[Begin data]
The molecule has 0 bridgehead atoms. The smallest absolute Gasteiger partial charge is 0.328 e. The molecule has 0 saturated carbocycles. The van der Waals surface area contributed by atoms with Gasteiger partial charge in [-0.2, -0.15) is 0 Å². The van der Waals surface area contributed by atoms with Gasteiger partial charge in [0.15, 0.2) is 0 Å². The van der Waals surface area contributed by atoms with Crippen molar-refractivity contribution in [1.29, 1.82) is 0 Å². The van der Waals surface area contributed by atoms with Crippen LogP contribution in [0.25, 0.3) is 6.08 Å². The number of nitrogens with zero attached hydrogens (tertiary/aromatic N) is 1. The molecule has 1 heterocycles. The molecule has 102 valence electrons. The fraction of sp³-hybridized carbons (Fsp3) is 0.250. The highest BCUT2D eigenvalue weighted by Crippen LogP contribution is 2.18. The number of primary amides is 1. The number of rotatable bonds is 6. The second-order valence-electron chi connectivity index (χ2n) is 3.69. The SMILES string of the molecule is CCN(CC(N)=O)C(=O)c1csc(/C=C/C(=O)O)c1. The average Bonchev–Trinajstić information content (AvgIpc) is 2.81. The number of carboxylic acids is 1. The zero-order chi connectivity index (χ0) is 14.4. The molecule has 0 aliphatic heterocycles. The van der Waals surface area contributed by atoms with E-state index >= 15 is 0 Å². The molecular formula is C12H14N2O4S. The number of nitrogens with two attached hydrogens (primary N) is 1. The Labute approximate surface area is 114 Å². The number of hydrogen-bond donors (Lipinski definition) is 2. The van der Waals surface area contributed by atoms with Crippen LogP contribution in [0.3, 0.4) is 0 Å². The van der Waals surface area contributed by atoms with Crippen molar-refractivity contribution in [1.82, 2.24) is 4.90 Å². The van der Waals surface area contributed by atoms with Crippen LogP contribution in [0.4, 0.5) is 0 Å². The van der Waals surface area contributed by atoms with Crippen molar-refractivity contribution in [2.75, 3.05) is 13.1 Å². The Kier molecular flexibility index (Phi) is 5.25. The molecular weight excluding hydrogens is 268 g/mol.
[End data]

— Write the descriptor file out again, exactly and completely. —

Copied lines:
The molecule has 0 bridgehead atoms. The smallest absolute Gasteiger partial charge is 0.328 e. The molecule has 0 saturated carbocycles. The van der Waals surface area contributed by atoms with Gasteiger partial charge in [-0.2, -0.15) is 0 Å². The van der Waals surface area contributed by atoms with Gasteiger partial charge in [0.15, 0.2) is 0 Å². The van der Waals surface area contributed by atoms with Crippen molar-refractivity contribution in [1.29, 1.82) is 0 Å². The van der Waals surface area contributed by atoms with Crippen LogP contribution in [0.25, 0.3) is 6.08 Å². The number of nitrogens with zero attached hydrogens (tertiary/aromatic N) is 1. The molecule has 1 heterocycles. The molecule has 102 valence electrons. The fraction of sp³-hybridized carbons (Fsp3) is 0.250. The highest BCUT2D eigenvalue weighted by Crippen LogP contribution is 2.18. The number of primary amides is 1. The number of rotatable bonds is 6. The second-order valence-electron chi connectivity index (χ2n) is 3.69. The SMILES string of the molecule is CCN(CC(N)=O)C(=O)c1csc(/C=C/C(=O)O)c1. The average Bonchev–Trinajstić information content (AvgIpc) is 2.81. The number of carboxylic acids is 1. The zero-order chi connectivity index (χ0) is 14.4. The molecule has 0 aliphatic heterocycles. The van der Waals surface area contributed by atoms with E-state index >= 15 is 0 Å². The molecular formula is C12H14N2O4S. The number of nitrogens with two attached hydrogens (primary N) is 1. The Labute approximate surface area is 114 Å². The number of hydrogen-bond donors (Lipinski definition) is 2. The van der Waals surface area contributed by atoms with Crippen LogP contribution in [0.3, 0.4) is 0 Å². The van der Waals surface area contributed by atoms with Crippen molar-refractivity contribution in [1.82, 2.24) is 4.90 Å². The van der Waals surface area contributed by atoms with Crippen LogP contribution in [0.4, 0.5) is 0 Å². The van der Waals surface area contributed by atoms with Crippen molar-refractivity contribution in [2.75, 3.05) is 13.1 Å². The Kier molecular flexibility index (Phi) is 5.25. The molecular weight excluding hydrogens is 268 g/mol.